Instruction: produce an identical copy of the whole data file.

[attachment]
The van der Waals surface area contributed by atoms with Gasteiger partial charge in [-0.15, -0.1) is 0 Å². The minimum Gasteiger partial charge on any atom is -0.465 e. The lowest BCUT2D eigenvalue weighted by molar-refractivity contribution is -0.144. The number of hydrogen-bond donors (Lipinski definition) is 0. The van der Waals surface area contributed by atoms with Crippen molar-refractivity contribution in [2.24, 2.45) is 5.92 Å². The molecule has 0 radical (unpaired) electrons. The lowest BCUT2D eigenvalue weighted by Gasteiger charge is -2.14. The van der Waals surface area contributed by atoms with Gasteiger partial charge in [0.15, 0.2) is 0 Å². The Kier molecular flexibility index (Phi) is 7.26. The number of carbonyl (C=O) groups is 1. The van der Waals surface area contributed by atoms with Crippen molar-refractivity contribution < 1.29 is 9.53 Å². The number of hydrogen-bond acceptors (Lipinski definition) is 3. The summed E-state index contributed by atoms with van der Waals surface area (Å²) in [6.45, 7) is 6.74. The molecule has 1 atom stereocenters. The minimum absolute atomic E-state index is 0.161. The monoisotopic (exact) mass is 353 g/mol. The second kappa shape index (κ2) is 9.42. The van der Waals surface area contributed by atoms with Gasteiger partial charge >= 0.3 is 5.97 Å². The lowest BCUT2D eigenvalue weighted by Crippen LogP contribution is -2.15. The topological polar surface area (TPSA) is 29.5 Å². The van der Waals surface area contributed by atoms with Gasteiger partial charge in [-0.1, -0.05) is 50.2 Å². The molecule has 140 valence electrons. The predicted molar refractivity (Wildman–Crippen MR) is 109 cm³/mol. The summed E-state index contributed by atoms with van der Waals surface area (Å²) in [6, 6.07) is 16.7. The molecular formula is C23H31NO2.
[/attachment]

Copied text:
The van der Waals surface area contributed by atoms with Gasteiger partial charge in [-0.15, -0.1) is 0 Å². The minimum Gasteiger partial charge on any atom is -0.465 e. The lowest BCUT2D eigenvalue weighted by molar-refractivity contribution is -0.144. The number of hydrogen-bond donors (Lipinski definition) is 0. The van der Waals surface area contributed by atoms with Crippen molar-refractivity contribution in [2.24, 2.45) is 5.92 Å². The molecule has 0 radical (unpaired) electrons. The lowest BCUT2D eigenvalue weighted by Gasteiger charge is -2.14. The van der Waals surface area contributed by atoms with Gasteiger partial charge in [0.15, 0.2) is 0 Å². The Kier molecular flexibility index (Phi) is 7.26. The number of carbonyl (C=O) groups is 1. The van der Waals surface area contributed by atoms with Crippen molar-refractivity contribution < 1.29 is 9.53 Å². The number of hydrogen-bond acceptors (Lipinski definition) is 3. The summed E-state index contributed by atoms with van der Waals surface area (Å²) in [6.45, 7) is 6.74. The molecule has 1 atom stereocenters. The minimum absolute atomic E-state index is 0.161. The monoisotopic (exact) mass is 353 g/mol. The second kappa shape index (κ2) is 9.42. The van der Waals surface area contributed by atoms with Gasteiger partial charge >= 0.3 is 5.97 Å². The lowest BCUT2D eigenvalue weighted by Crippen LogP contribution is -2.15. The topological polar surface area (TPSA) is 29.5 Å². The van der Waals surface area contributed by atoms with Gasteiger partial charge in [-0.1, -0.05) is 50.2 Å². The molecule has 140 valence electrons. The predicted molar refractivity (Wildman–Crippen MR) is 109 cm³/mol. The summed E-state index contributed by atoms with van der Waals surface area (Å²) in [6, 6.07) is 16.7. The molecular formula is C23H31NO2.